In the days before Hurricane Katrina is to hit Bois Savage, Mississippi, families are preparing their homes for the event as they’ve always done. Young Esch and her brothers have been left to their own devices since their mother’s death as their father is usually too drunk to care for them. One brother struggles to win a coveted scholarship to basketball camp, one dotes on his Pit Bull who has just birthed a liter of valuable puppies, Esch reaches a startling and unwelcome epiphany, and the youngest just gets in everyone’s way.
This is a very difficult book to read, and thus this review isn’t writing itself, as they sometimes do. There’s poverty, there’s neglect, there’s dog fighting, and there’s impending tragedy. Then there are the victims fighting against poverty the only way they know how, there are children caring for one another in the absence of caring adults, there’s the beauty of a loving and loyal dog. And then tragedy still.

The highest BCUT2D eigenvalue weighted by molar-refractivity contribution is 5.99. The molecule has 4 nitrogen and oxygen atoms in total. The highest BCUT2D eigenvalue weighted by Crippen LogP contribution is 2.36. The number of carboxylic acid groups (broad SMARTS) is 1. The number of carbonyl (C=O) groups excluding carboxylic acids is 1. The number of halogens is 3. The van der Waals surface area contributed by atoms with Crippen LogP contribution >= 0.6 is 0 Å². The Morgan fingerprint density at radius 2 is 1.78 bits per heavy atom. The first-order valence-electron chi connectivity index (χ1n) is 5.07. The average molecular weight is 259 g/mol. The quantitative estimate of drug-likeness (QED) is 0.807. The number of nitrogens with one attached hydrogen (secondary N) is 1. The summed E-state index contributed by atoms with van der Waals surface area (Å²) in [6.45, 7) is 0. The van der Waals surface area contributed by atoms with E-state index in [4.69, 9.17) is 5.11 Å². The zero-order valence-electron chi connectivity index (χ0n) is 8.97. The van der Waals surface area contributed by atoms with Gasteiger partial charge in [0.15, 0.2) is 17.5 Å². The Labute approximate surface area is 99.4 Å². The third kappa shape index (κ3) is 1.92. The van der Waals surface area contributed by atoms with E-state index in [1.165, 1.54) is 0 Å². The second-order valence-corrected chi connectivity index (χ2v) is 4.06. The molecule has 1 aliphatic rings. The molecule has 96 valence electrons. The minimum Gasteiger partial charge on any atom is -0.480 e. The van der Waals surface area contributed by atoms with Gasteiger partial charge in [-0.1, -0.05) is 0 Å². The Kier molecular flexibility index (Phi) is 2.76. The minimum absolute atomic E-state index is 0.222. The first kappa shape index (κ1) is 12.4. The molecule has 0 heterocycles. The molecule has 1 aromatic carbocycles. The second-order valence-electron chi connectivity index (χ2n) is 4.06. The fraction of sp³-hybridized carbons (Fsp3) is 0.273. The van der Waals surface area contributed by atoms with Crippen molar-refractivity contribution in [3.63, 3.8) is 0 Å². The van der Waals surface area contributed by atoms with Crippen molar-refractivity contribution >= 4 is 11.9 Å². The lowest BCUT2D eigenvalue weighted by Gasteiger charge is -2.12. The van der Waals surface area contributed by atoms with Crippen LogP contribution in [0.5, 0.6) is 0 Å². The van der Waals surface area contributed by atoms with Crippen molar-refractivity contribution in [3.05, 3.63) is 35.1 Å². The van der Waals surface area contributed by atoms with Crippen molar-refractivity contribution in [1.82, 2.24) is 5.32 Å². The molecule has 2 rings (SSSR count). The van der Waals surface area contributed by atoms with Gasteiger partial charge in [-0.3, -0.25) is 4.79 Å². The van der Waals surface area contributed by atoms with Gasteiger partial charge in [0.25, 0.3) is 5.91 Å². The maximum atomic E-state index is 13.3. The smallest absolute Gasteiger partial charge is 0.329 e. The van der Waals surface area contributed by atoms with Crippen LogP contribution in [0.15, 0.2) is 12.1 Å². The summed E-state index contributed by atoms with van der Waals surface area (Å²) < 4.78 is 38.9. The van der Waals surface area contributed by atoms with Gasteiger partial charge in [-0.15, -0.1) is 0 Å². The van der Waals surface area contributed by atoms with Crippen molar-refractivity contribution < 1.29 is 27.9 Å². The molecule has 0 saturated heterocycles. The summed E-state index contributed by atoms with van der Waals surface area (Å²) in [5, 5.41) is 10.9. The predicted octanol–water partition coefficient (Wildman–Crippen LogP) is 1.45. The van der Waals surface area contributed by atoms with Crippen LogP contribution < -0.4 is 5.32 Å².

At stories end, father and child reach a tender, yet tenuous understanding. But the tragedy has overwhelmed and muted all good things. I rarely seek out author interviews or professional reviews to help me understand. I prefer to let the story tell me what I’m supposed to know. But in the case of Salvage the Bones, reading an interview with Jesmy Ward in the Paris Review helped me grasp the importance of her work. I’ll be thinking about it for a long time to come.